Jewelry-Quality Artistic Salmon Flies, by Shawn Davis
www.davisflydesigns.com
TroutnutMay 29th, 2007, 6:52 pm
Administrator
Bellevue, WA

Posts: 2543
An update to this thread is in order to report on the performance of the fly. It's good. It doesn't spin the tippet very badly. The wings hold their shape pretty well. The burnt part around the edge tends to break up a little bit after extensive usage, but even then the wing holds its overall shape and presents a much better wing profile than other spinner imitations I've seen.

A big, picky Penn's Creek brown wrapped me around under a log and broke off on one of these, so I guess it looks tasty enough. I haven't run one through really tough testing (lots of fish on one fly) but it held up well through light usage.
Jason Neuswanger, Ph.D.
Troutnut and salmonid ecologist
MartinlfMay 30th, 2007, 5:13 am
Moderator
Palmyra PA

Posts: 2911
If the Penns Creek browns like them, I'd say they are a success. Glad you got that bad boy to rise; after the hook up one loses a certain bit of control when there are logs nearby.
"He spread them a yard and a half. 'And every one that got away is this big.'"

--Fred Chappell
TroutnutJune 10th, 2007, 12:13 pm
Administrator
Bellevue, WA

Posts: 2543
I've had some more time to field test this fly, and it does have some serious problems. It is an extremely realistic spinner and the fish seem to like it, but it doesn't hold up very well in their teeth. Lots of the hi-vis fibers break off near the base but are still stuck to the outer edge, so you end up with these stray fibers splaying all over the place attached only to the burnt edge. A few would be fine, but it seems like a pretty significant problem.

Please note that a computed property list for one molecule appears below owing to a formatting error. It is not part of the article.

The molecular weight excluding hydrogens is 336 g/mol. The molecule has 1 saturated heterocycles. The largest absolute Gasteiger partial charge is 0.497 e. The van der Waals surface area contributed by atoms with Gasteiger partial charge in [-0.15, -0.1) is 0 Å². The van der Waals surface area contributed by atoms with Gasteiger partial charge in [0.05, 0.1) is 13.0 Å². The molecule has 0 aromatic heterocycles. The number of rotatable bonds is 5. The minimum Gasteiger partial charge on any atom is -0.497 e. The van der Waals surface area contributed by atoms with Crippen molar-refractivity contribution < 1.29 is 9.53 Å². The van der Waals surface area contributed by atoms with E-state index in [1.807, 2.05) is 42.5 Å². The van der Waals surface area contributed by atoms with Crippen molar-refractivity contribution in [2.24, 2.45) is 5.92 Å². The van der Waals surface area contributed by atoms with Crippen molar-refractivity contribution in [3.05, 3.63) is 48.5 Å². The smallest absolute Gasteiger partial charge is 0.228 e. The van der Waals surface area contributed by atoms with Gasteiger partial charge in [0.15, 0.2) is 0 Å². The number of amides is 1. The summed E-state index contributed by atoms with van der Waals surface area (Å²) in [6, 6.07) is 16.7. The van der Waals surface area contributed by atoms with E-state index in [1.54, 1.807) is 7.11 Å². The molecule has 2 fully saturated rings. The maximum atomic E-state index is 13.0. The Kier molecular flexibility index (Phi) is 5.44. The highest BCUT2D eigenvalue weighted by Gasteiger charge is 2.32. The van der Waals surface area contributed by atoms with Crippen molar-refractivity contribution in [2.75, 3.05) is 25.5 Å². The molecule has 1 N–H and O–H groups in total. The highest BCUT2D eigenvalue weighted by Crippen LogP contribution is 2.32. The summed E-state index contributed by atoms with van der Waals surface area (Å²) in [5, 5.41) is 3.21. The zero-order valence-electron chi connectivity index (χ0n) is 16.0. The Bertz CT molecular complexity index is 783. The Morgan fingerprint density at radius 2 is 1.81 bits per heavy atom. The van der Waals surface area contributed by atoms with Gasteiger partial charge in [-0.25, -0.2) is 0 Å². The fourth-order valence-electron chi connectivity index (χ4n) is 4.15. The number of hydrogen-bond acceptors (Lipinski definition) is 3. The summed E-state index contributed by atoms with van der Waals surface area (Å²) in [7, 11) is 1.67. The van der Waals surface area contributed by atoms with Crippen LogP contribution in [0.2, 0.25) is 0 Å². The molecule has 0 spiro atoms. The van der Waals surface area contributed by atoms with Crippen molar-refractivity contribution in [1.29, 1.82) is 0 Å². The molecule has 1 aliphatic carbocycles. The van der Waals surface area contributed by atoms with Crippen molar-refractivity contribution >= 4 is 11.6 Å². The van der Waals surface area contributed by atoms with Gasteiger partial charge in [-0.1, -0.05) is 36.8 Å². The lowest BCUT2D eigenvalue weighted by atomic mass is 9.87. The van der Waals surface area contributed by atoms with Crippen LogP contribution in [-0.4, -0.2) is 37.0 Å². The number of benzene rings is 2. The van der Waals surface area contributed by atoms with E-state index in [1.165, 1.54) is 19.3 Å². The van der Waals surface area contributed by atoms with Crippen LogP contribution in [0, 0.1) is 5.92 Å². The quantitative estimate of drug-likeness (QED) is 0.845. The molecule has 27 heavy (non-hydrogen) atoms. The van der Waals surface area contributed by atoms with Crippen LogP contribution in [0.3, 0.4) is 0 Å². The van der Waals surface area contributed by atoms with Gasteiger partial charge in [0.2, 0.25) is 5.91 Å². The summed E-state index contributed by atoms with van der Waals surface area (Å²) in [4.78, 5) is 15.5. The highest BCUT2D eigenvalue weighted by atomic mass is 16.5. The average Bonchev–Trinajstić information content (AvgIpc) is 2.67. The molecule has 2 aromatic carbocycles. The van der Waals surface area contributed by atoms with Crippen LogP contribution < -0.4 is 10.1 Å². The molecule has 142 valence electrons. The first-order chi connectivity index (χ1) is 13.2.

It's also difficult in smaller sizes to burn the wings (since you burn them after the fly's tied on the hook) without getting the tails or some other component too close to the flame. There are probably several solutions to this, but it is a pretty big nuisance.

In light of these problems, I think I'm going to retire this fly and just fish the normal triple wing spinner (like this, but with the wings cut into the right shape instead of burned). The look isn't quite as cool but it's extremely durable and still beats the heck out of normal "floppy hourglass" spinner wings.
Jason Neuswanger, Ph.D.
Troutnut and salmonid ecologist
InvictaJune 11th, 2007, 9:12 am
Tulare, CA

Posts: 23
Jason,

Before you retire the spinner pattern idea completely could I make a couple of suggestions? Instead of your burnt wing material, use organza fibers and trim them to shape. Hold them in place with crazy glue on the edges, and also next to the hook. And, if you would add just a small amount of hackle before and after the wings most if not all the pattern's spin on casting will be eliminated. The hackle breaks up the airflow over the wing fibers, no air flow no spin. That type of pattern has worked for me, at least up to size 14, for several years out here on the Left Coast.

John
GONZOJune 11th, 2007, 10:41 am
Site Editor
"Bear Swamp," PA

Posts: 1681
Jason,

I, too, gave up on burnt fiber spinner wings (that's why there are none in the book), although the technique I used involved burning both ends of the material before tying to the hook. It was a bit of a pain to get the distance between the burnt ends just right, and getting the burnt tips to be in the same plane was even more problematic.